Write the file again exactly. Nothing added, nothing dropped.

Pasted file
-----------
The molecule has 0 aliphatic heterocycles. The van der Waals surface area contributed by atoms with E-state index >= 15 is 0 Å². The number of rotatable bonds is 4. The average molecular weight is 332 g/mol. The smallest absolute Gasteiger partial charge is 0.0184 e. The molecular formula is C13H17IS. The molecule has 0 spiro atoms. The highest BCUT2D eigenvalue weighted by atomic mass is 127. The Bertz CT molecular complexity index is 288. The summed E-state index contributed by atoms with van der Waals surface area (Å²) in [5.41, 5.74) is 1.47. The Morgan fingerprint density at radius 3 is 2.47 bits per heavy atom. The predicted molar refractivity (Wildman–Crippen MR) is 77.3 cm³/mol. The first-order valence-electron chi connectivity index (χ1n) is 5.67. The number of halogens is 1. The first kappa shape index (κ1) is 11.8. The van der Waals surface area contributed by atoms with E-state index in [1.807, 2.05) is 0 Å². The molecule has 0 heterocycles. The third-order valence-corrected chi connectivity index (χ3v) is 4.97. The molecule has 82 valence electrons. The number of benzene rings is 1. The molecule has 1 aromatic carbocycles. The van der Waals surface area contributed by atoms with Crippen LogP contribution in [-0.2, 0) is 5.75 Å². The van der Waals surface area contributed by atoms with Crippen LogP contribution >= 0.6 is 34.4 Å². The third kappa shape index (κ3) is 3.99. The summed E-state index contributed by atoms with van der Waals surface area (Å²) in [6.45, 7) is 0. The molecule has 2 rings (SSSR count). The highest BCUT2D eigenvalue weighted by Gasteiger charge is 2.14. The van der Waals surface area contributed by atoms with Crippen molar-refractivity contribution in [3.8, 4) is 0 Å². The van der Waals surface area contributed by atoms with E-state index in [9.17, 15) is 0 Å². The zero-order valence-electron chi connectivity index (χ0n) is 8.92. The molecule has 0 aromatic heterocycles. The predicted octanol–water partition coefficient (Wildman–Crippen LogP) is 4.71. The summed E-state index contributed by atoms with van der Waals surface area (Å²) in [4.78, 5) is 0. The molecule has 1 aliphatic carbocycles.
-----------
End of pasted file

The molecule has 0 aliphatic heterocycles. The van der Waals surface area contributed by atoms with E-state index >= 15 is 0 Å². The number of rotatable bonds is 4. The average molecular weight is 332 g/mol. The smallest absolute Gasteiger partial charge is 0.0184 e. The molecular formula is C13H17IS. The molecule has 0 spiro atoms. The highest BCUT2D eigenvalue weighted by atomic mass is 127. The Bertz CT molecular complexity index is 288. The summed E-state index contributed by atoms with van der Waals surface area (Å²) in [5.41, 5.74) is 1.47. The Morgan fingerprint density at radius 3 is 2.47 bits per heavy atom. The predicted molar refractivity (Wildman–Crippen MR) is 77.3 cm³/mol. The first-order valence-electron chi connectivity index (χ1n) is 5.67. The number of halogens is 1. The first kappa shape index (κ1) is 11.8. The van der Waals surface area contributed by atoms with E-state index in [1.807, 2.05) is 0 Å². The molecule has 0 heterocycles. The third-order valence-corrected chi connectivity index (χ3v) is 4.97. The molecule has 82 valence electrons. The number of benzene rings is 1. The molecule has 1 aromatic carbocycles. The van der Waals surface area contributed by atoms with Crippen LogP contribution in [-0.2, 0) is 5.75 Å². The van der Waals surface area contributed by atoms with Crippen LogP contribution >= 0.6 is 34.4 Å². The third kappa shape index (κ3) is 3.99. The summed E-state index contributed by atoms with van der Waals surface area (Å²) in [6.45, 7) is 0. The molecule has 2 rings (SSSR count). The highest BCUT2D eigenvalue weighted by Gasteiger charge is 2.14. The van der Waals surface area contributed by atoms with Crippen molar-refractivity contribution in [3.8, 4) is 0 Å². The van der Waals surface area contributed by atoms with E-state index in [9.17, 15) is 0 Å². The zero-order valence-electron chi connectivity index (χ0n) is 8.92. The molecule has 0 aromatic heterocycles. The predicted octanol–water partition coefficient (Wildman–Crippen LogP) is 4.71. The summed E-state index contributed by atoms with van der Waals surface area (Å²) in [4.78, 5) is 0. The molecule has 1 aliphatic carbocycles.